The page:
(P. 367.) For "kiss of oblivion" see Am. F.-L. Journal, iv, 252; Bibl. de las Trad. pop., i, 187; Braga, No. 6; Busk, p. 8, "Filagranata"; Campbell, i, 34, "The Battle of the Birds," and p. 56; Coronedi-Berti, No. 13; Finamore, Abruzz., No. 4; F.-L. Journal, i, 323, "Grey Norris" (Irish tale); ii, 16, "Prince Unexpected" (Polish tale); Glinski, i, 124; Gonzenbach, Nos. 13, 14, 54, 55, and notes; Grimm, No. 56, "Sweetheart Roland"; No. 186, "The True Sweetheart"; No. 193, "The Drummer"; Hahn, No. 54; Kletke, ii, 78; Household Stories from the Land of Hofer, "Dove Maiden"; Kohler in Orient and Occident, ii, 103 ff., and notes to Kreutzwald (1869); Luzel, pp. 26, 39; MacInnes, pp. 1 ff., 137, 438, 459; Maspons, Rondallayre, i, p. 85; Müllenhoff, p. 400; Pentamerone, Nos. 17, 29; Pitré, No. 13; Revue Celtique, p. 374 ff.; Rivista di litt. pop., i, (1878), p. 83; Schmidt, Nos. 5, 12; Schneller, No. 27; Thorpe, p. 448, "Goldmaria and Goldfeather"; Webster, p. 127; Wolf, p. 286.
In the Lorraine story, "La Chatte Blanche" (Cosquin, ii, 9 ff.), the hero loses his beauty when kissed by his grandmother. In the Kaffir tale (S. Af. F.-L. Journal, i, 5), the man who has been bewitched by an enemy regains human form when kissed by a girl. In an Icelandic story (Arnason, 422) a dog licks the ointment off the hero, causing him to forget his love, who had anointed him.
The "curse of oblivion" occurs in the Legend of Bharata Mahabhrata, upon which is founded the drama of Sakuntala, by Kalidasa. It is incurred through tasting food in "The Mastermaid", Dasent, p. 71, and through swallowing an enchanted powder in "Panch-Phul Ranee", Frere, O. D. D., p. 143. In Keightley's Fairy Myth., i, 74, Ogier is placed under a spell by Morgan the Fay, making him forget family, friends, and country. Cf. Magyar Folk-tales, p. 25, "Handsome Paul"; Ralston, p. 131. There is food which brings forgetfulness in Saxo, Hist. Dan., viii. In Saxo's account of King Gorm's and Thorkil's journey to the lower world, Thorkil warns his travelling companions not to taste the drinks or accept the courtesies that will there be offered to them, or they will lose all memory of the past, and remain for ever in Gudmund's realm (H. D., i, 424). The Danes heeded the advice, and ate and drank the provisions that they had taken with them. See Rydberg, Teut. Myth., 213, 351. This recalls the case of Persephone, who cannot for ever quit Hell, because she tasted there of a pomegranate. In the Icelandic tale the heroine is warned not to eat the food the Dale-queen will give her (Arnason, 516). Upon the subject of not tasting food in Hell, see Lang's Cupid and Psyche, xxxvi; Myth, Ritual, and Religion, ii, 26; Custom and Myth, p. 171. Wainomoinen refuses drink when among the dead. Cf. also Cavallius, No. 14 B; Dennys, Folk-lore of China, p. 98; F.-L. Journal, vi, 192; Ralston, p. 299; etc. In "The King's Son and Messeria" (Thorpe, p. 203), forgetfulness follows the hero's tasting of food when absent from his bride, and it is the result of uttering words in his father's house in "The King's Son and Princess Singorra" (ibid., p. 216). A "grain of oblivion" is put into the hero's mouth in No. 48 of this collection.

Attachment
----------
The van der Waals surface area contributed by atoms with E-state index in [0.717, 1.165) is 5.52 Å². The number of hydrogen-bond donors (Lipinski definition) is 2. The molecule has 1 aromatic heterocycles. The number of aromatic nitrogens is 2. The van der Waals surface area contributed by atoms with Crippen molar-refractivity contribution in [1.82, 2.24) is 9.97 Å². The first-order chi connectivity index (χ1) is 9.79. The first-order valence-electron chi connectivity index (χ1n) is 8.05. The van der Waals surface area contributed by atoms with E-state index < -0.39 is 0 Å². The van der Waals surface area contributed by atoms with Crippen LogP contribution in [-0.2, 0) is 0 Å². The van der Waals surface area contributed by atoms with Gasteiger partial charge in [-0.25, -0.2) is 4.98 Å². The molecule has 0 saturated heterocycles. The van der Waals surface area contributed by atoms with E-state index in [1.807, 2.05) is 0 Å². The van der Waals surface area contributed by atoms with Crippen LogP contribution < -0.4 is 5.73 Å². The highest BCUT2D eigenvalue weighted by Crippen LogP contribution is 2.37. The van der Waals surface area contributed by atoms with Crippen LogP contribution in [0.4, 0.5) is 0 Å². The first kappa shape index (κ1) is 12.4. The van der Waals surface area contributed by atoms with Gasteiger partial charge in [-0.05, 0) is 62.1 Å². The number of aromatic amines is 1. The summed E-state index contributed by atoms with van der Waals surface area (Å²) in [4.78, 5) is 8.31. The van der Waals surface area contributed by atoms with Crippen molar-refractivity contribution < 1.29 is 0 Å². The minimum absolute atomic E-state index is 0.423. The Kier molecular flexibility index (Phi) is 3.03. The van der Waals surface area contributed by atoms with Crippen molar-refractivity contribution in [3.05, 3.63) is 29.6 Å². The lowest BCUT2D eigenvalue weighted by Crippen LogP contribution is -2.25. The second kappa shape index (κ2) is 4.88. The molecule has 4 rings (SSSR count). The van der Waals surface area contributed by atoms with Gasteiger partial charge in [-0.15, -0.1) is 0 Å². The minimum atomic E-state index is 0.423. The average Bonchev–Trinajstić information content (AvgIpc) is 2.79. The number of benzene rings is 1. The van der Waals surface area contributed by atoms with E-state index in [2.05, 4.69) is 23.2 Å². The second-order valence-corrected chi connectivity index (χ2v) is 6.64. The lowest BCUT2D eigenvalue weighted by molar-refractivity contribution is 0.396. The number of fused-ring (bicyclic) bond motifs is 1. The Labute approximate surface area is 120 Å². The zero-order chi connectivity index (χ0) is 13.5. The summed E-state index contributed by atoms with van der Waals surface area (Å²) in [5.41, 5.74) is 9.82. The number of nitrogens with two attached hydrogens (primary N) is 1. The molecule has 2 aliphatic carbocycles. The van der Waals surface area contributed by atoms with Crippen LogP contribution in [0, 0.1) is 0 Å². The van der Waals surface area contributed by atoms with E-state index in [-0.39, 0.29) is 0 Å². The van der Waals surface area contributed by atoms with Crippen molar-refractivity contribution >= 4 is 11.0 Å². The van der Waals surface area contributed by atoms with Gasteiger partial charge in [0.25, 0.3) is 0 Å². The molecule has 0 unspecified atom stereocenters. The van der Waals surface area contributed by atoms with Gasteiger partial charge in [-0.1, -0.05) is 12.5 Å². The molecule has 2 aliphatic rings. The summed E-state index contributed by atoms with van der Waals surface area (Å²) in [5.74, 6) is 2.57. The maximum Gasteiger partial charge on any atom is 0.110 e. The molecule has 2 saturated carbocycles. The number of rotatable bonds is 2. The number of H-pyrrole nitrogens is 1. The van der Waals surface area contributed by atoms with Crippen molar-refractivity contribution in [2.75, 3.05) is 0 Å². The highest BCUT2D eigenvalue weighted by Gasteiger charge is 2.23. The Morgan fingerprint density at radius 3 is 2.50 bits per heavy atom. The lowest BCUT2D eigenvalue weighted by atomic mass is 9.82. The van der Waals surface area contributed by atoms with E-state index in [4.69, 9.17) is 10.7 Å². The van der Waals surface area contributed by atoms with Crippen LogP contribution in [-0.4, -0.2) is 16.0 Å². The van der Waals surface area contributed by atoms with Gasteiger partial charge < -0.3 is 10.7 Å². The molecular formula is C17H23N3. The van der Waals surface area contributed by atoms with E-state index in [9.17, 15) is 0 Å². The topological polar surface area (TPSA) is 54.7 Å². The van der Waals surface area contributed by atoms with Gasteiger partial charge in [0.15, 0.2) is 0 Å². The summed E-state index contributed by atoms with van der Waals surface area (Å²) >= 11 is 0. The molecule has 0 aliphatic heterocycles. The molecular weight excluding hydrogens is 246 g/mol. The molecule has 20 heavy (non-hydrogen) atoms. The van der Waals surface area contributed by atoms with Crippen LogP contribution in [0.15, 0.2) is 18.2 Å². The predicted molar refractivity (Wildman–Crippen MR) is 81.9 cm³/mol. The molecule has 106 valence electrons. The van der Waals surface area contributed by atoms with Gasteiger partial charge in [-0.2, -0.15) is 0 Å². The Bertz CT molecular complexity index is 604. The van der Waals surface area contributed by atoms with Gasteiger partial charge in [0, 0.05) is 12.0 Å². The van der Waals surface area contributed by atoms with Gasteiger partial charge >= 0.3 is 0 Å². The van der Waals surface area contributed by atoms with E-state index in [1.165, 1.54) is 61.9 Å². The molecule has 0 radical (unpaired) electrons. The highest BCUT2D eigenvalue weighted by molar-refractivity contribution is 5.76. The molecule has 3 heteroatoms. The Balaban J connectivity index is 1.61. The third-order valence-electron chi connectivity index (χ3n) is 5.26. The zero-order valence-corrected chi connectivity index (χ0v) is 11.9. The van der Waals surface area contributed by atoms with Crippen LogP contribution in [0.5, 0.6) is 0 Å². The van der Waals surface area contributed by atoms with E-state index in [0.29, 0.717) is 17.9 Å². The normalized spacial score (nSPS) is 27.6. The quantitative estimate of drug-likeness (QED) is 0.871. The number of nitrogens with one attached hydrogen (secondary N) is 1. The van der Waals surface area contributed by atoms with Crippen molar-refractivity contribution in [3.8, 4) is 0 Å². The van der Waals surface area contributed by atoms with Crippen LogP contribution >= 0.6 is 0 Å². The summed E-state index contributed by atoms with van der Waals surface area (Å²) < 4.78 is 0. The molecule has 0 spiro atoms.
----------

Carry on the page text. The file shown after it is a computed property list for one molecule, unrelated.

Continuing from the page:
The "drink of oblivion" occurs in No. 29. See also Arnason, pp. 256, 377; Frere, O. D. D., p. 260, "Chandra's Vengeance." (In the Icelandic story (Arnason, 377), besides the potion of forgetfulness, there is a drink which obliges one to speak the truth.) A hern of forgetfulness hovers over the drink in Havamál Str., 13, 15. In Gudrunarkvida, ii, 21, a song written in Christian times, the heathen mythic drink that was given to the child Heimdal (Hyndla's Lay) reappears as a potion of forgetfulness allaying sorrow. See Rydberg, Teut. Myth., 92. Compare the Lethe myth. Grimhild gives a potion to Sigfred which makes him forget his love, Brunhild (see Corpus Poet. Bor., i, 289, 393, 395); she gives one also to her daughtcr Gudrun (ib., i, 316, 321). Valkyrs, elfins, and enchantresses offer to heroes their drinking-horns that they may forget all else and stay with them. So did Gondul offer the comers drink out of a horn; see Grimm, Teut. Myth., 420. A beautifully dressed and garlanded maiden from the Osenberg offers the Count of Oldenburg a draught in a silver horn, while uttering predictions (Deutsche Sagan, No. 541). Svend Falling drank out of the horn handed him by elf-women (Thiele, 2, 67). Svend Falling is identical with Siegfried (see Grimm, p. 372). In a Swedish folk-song in Arvidsson, 2, 301, three mountain-maids hold out silver tankards in their white hands. Comp. some Norwegian traditions in Faye, pp. 26-8-9, 30, and some Danish in Thiele, 1, 49, 55. Brynhildr or Sigrdrifa fills a goblet and brings it to Sigurd (Volsunga Saga). A white lady offers a silver goblet in Koch's Reise d. Oestr., p. 262. A maiden hands the horn, and is cut down, Wieselgren, 455. Subterraneans offer similar drink, Müllenhoff, p. 576; and a jatte hands a horn, Runa, 1844, 88. Cf. the Swedish tale in Afzelius, 2, 159, 160, and the song in Arvidsson, 2, 179, 282, where the miner makes the maiden drink of the glomskans horn, and forget father and mother, heaven and earth, sun and moon. Helen makes a magic potion, mingling spices with the wine (Od., 4, 220-230); so does Circe (Od., 10, 235). The Faroese still call the draught of oblivion ouminni (see Grimm, 1632). Upon the connection between kissing and the minne-drinking at sacrifices and in sorcery, see ib., 1101. (Minna in the Swedish folk-songs and minde in the Danish signify to kiss. Comp. [Greek name], love-potion.
Cox, Marian Roalfe. Cinderella: Three Hundred and Forty-five Variants of Cinderella, Catskin, and Cap O' Rushes, abstracted and tabulated. London: David Nutt for the Folklore Society, 1893.